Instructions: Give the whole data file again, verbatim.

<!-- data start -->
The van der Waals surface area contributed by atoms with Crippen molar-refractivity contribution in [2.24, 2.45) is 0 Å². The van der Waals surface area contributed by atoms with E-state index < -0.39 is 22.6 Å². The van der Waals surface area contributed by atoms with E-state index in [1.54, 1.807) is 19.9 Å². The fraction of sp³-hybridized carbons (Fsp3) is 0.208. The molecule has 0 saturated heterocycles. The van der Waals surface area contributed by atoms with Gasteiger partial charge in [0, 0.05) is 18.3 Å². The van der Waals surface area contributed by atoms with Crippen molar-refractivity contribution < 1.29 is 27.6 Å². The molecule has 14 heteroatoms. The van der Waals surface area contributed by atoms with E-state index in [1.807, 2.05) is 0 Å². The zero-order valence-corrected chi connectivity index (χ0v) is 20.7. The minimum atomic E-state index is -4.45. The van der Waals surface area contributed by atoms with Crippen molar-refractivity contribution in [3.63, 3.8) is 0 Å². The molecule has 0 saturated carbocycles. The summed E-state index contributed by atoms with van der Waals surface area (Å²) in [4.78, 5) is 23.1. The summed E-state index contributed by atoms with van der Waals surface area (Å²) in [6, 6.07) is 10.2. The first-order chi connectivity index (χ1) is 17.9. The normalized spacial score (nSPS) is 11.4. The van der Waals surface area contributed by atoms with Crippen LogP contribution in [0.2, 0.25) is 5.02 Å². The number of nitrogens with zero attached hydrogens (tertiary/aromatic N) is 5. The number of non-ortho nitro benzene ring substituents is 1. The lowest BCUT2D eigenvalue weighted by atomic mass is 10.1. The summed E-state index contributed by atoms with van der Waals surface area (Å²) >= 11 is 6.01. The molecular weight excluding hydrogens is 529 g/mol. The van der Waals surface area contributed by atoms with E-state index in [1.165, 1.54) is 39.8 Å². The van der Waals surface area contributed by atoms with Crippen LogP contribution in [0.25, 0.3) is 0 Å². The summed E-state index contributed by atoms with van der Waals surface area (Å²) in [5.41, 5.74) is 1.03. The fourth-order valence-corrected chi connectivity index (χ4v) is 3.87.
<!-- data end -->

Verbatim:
The van der Waals surface area contributed by atoms with Crippen molar-refractivity contribution in [2.24, 2.45) is 0 Å². The van der Waals surface area contributed by atoms with E-state index < -0.39 is 22.6 Å². The van der Waals surface area contributed by atoms with E-state index in [1.54, 1.807) is 19.9 Å². The fraction of sp³-hybridized carbons (Fsp3) is 0.208. The molecule has 0 saturated heterocycles. The van der Waals surface area contributed by atoms with Gasteiger partial charge in [0, 0.05) is 18.3 Å². The van der Waals surface area contributed by atoms with Crippen molar-refractivity contribution < 1.29 is 27.6 Å². The molecule has 14 heteroatoms. The van der Waals surface area contributed by atoms with E-state index in [1.807, 2.05) is 0 Å². The zero-order valence-corrected chi connectivity index (χ0v) is 20.7. The minimum atomic E-state index is -4.45. The van der Waals surface area contributed by atoms with Crippen molar-refractivity contribution in [3.63, 3.8) is 0 Å². The molecule has 0 saturated carbocycles. The summed E-state index contributed by atoms with van der Waals surface area (Å²) in [4.78, 5) is 23.1. The summed E-state index contributed by atoms with van der Waals surface area (Å²) in [6, 6.07) is 10.2. The first-order chi connectivity index (χ1) is 17.9. The normalized spacial score (nSPS) is 11.4. The van der Waals surface area contributed by atoms with Crippen LogP contribution in [0.2, 0.25) is 5.02 Å². The number of nitrogens with zero attached hydrogens (tertiary/aromatic N) is 5. The number of non-ortho nitro benzene ring substituents is 1. The lowest BCUT2D eigenvalue weighted by atomic mass is 10.1. The summed E-state index contributed by atoms with van der Waals surface area (Å²) >= 11 is 6.01. The molecular weight excluding hydrogens is 529 g/mol. The van der Waals surface area contributed by atoms with E-state index in [1.165, 1.54) is 39.8 Å². The van der Waals surface area contributed by atoms with Crippen LogP contribution in [0.25, 0.3) is 0 Å². The summed E-state index contributed by atoms with van der Waals surface area (Å²) in [5.41, 5.74) is 1.03. The fourth-order valence-corrected chi connectivity index (χ4v) is 3.87.